How is the stop-format kumite done in training without a referee?

Discussion in 'Karate' started by Acronym, Aug 29, 2020.

  1. Acronym

    Acronym 2nd Black Belt

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    In the stop format at competition, you have a referee stopping and then judges evaluating who hit first. How does it work in the dojo training when the two of you are on your own?

    Isn't it hard to know who won each exchange? Doesn't it all get a bit blurry?
     
  2. Flying Crane

    Flying Crane Sr. Grandmaster

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    The honor system and respecting your partner pretty much do it.

    In those cases, winning is pretty low on the importance scale. It’s about training and learning and having fun.
     
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  3. CB Jones

    CB Jones Senior Master

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    Where my son trains the instructor is a big proponent for competing....but at the school 90% of the sparring is continuous 2-3 minute rounds (switching partners each round). Score is not kept.

    You know when you get hit and you know when you land.
     
    Last edited: Aug 29, 2020
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  4. Acronym

    Acronym 2nd Black Belt

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    Is that the norm or the exception to make it easier, having them do continuous?
     
  5. Acronym

    Acronym 2nd Black Belt

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    That's irrelevant since it's the one who lands first who gets the point, and it's often the case that they both land.
     
  6. Monkey Turned Wolf

    Monkey Turned Wolf MT Moderator Staff Member

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    Generally people can acknowledge when they were the ones who hit first/last. It hasn't been an issue for me in point sparring or in fencing (similar rules, except both people hitting happens more often, and we have to be able to tell who hits first or if they're at the same time). The only times it is, is when either you have someone new who gets tunnel-visioned, or someone super-competitive who doesn't like acknowledging when they lost a touch/point.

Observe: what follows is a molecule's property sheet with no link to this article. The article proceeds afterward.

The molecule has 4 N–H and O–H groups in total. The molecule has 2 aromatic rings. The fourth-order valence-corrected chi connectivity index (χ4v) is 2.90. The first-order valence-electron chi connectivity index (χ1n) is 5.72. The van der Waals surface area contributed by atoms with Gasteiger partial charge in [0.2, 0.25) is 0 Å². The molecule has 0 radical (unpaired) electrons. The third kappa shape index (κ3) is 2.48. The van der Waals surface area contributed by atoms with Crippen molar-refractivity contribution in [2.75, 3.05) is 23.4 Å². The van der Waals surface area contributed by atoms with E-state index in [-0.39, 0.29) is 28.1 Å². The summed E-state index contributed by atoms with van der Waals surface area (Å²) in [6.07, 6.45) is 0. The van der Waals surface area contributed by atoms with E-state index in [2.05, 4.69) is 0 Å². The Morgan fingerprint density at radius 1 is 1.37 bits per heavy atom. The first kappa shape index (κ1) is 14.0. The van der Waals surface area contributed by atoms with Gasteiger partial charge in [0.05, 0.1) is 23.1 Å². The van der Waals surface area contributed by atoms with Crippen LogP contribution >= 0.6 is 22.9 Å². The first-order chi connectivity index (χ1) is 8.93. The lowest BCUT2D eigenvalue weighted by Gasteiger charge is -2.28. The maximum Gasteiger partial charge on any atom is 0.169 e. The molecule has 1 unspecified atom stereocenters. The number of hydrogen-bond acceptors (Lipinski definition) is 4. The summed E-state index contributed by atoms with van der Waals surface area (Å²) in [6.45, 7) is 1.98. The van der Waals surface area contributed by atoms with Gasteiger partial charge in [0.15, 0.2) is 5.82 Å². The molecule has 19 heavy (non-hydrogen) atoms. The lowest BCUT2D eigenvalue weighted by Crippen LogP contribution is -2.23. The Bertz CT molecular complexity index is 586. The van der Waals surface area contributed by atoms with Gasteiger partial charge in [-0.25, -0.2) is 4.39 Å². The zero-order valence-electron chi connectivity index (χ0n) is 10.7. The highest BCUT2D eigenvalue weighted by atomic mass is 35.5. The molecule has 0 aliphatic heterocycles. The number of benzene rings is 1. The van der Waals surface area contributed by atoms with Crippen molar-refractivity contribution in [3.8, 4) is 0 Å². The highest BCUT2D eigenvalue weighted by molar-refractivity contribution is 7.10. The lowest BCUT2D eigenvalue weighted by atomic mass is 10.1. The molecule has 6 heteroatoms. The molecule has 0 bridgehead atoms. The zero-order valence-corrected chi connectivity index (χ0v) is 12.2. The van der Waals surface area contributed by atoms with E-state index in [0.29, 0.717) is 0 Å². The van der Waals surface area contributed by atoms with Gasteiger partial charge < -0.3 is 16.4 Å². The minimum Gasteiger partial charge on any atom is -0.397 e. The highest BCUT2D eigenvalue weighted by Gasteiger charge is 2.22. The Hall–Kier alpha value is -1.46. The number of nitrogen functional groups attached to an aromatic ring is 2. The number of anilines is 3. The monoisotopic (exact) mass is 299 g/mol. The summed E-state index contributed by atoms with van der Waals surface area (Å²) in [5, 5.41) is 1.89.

Obviously it's not perfect, and sometimes there's a debate, but a: judges aren't perfect either, and b: in the grand scheme of things, 1 point/touch that isn't clear out of 20 doesn't matter all that much in sparring.
     
  7. Acronym

    Acronym 2nd Black Belt

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    It looks to me between equally matched practitioners that they tend to be fractions of a second between each other when landing. This is also why many former point fighters left the sport because judges make mistakes all the time depending on where they are looking.
     
  8. Acronym

    Acronym 2nd Black Belt

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    I don't know why you claim that happens more often. What is the difference in rules?
     
  9. Monkey Turned Wolf

    Monkey Turned Wolf MT Moderator Staff Member

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    I should have clarified-that's just based on my experience from doing both. I'd say at least half of touches in epee, assuming both people are around the same skill level, ends up being both people 'touching' each other. When I did point sparring it was less than half. But like I said, just my experience, not anything definitive.

    As for rules in epee (I'm not including foil/sabre since right of way complicates this), ignoring that it's a weapon, electronic (if you have the equipment), and you can only go back and forth, the relevant difference is that there are two ways to score. The first is land a touch on the other person more than 40 milliseconds before the other person does. In which case you get a point and they don't. The second is land a touch within a 40 millisecond timeframe of when the other fencer also lands a touch, in which case you both get a point. If you land one but its 50 ms after the other person, only they get a point.
     
  10. Acronym

    Acronym 2nd Black Belt

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    Who keeps track of how many milliseconds it took for a punch to land? Do you use instant replay?
     
  11. Monkey Turned Wolf

    Monkey Turned Wolf MT Moderator Staff Member